August 22, 2023
Safekeeping Faces at the Edge
By Jim Blakley, Living Edge Lab Associate DirectorMedia Inquiries
Recently, in an incident at Madison Square Garden (MSG), face recognition technology was used to exclude concert goers who were employed by law firms suing the venue. This incident shows that rapid advances in computer vision and face recognition have gotten ahead of our ability to use them wisely – or, even agree on how to use them. It raises major questions about face recognition technology: who gets to use it, for what purposes, on what populations, whether the informed consent of that population is required, and how unauthorized use can be prevented. Many people would see the MSG case as unethical and forebodingly creepy – and one that warrants greater controls.
As so often happens, we can create technology far faster than our social and legal systems can adapt. And, as is so often necessary, we must adapt technology to meet compelling societal needs as they emerge. Current efforts around explainable AI are one recent example of this adaptation requirement. For the ethical questions raised by face recognition, a more direct intervention to align with emerging norms and policies will likely be required. But, there are legitimate uses for the implicated technologies. Interventions shouldn’t excessively impede these legitimate uses.
We started the Silent Witness project at the Living Edge Lab in anticipation of these requirements. We believe that, while norms and policies will vary around the world, four computer vision technology principles will be common.
- Technology and data use must be restricted to authorized and authenticated users.
- However, authorized users should be readily able to access the technology for legitimate uses.
- Data should be closely held near the point of origin to limit the perimeter of attack and prevent leakage.
- Data should be protected at-rest and in-motion and only the minimum amount of data required should ever be decrypted for use.
Silent Witness explores ways to efficiently implement these principles in video surveillance use cases like the MSG case. We propose silent witnesses – edge-based cloudlets with substantial local video storage (see below). A silent witness collects data from surveillance cameras and stores it locally – encoded and encrypted – without ever examining it or forwarding it elsewhere. Silent witnesses only allow access with appropriate keys issued by a trust authority and only for a data subset authorized by, say, a valid search warrant.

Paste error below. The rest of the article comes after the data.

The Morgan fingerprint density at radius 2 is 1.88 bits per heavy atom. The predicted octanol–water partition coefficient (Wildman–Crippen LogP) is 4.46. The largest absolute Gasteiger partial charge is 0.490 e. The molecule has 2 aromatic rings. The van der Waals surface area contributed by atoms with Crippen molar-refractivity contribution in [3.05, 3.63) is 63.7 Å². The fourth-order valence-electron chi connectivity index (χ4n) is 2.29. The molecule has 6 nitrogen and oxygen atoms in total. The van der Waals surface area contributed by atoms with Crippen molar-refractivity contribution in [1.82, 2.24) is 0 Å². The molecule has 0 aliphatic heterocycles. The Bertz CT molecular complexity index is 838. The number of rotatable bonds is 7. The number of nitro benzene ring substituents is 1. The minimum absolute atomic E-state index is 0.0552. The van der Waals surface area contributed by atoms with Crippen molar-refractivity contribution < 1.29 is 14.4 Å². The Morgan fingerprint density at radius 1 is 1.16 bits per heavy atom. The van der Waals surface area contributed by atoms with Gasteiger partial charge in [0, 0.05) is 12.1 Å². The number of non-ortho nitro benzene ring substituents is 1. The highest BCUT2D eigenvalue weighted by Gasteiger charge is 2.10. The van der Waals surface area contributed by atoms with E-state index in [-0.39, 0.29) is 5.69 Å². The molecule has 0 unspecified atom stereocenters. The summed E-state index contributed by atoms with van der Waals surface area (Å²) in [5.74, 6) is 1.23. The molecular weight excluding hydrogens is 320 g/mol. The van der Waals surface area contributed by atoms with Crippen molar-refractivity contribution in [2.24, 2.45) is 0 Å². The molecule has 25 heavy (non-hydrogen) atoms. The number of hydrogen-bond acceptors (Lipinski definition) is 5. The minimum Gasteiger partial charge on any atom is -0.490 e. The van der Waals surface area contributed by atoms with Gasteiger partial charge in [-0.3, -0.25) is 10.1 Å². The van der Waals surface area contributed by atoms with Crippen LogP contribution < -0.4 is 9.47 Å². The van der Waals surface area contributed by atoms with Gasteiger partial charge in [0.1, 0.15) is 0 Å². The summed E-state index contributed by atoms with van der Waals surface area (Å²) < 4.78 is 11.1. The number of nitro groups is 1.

Since this approach precludes creating an index of the video as it arrives, an authorized search requires rapid decryption, decoding, and discarding of uninteresting objects (e.g., video frames without faces). The results are then presented to the authorized user. Our work explores ways of making this process efficient for the user and the system in the context of an object classification use case (detecting red buses in traffic videos). From the system’s perspective, the workload is video decode intensive and, because the content is likely to be distributed across many disks, we did an experiment to see if embedding a video decode ASIC in the storage system directly would improve the efficiency of the overall system (see figure below). Efficiency in this case is a complex trade-off between the efficiency of decoding in the ASIC or in a host CPU and the data transfer throughput between them. In our experiment, we found an up to 3.7X improvement system throughput by embedding video decoding in the storage system.
While these are early days in society’s progress toward ethical use of computer vision and face recognition, it is not too early to begin understanding how these technologies must adapt for our needs. We believe that the emergence of edge computing has significant ramifications for traditional privacy and security technologies and expect to continue our work in this domain in the coming years. For more information on Silent Witness, visit us at the Living Edge Lab website, read the IEEE Micro paper or the CMU Technical Report.
- Satyanarayanan et al., "Accelerating Silent Witness Storage," in IEEE Micro, vol. 42, no. 6, pp. 39-47, 1 Nov.-Dec. 2022, doi: 10.1109/MM.2022.3193048.
- Feng et al., “Improving edge elasticity via decode offload,” Schl. Comput. Sci., Carnegie Mellon Univ., Tech. Rep. CMU-CS-21-139, Sep. 2021. [Online]. Available: http://reports-archive.adm.cs.cmu.edu/anon/2021/CMU-CS-21-139.pdf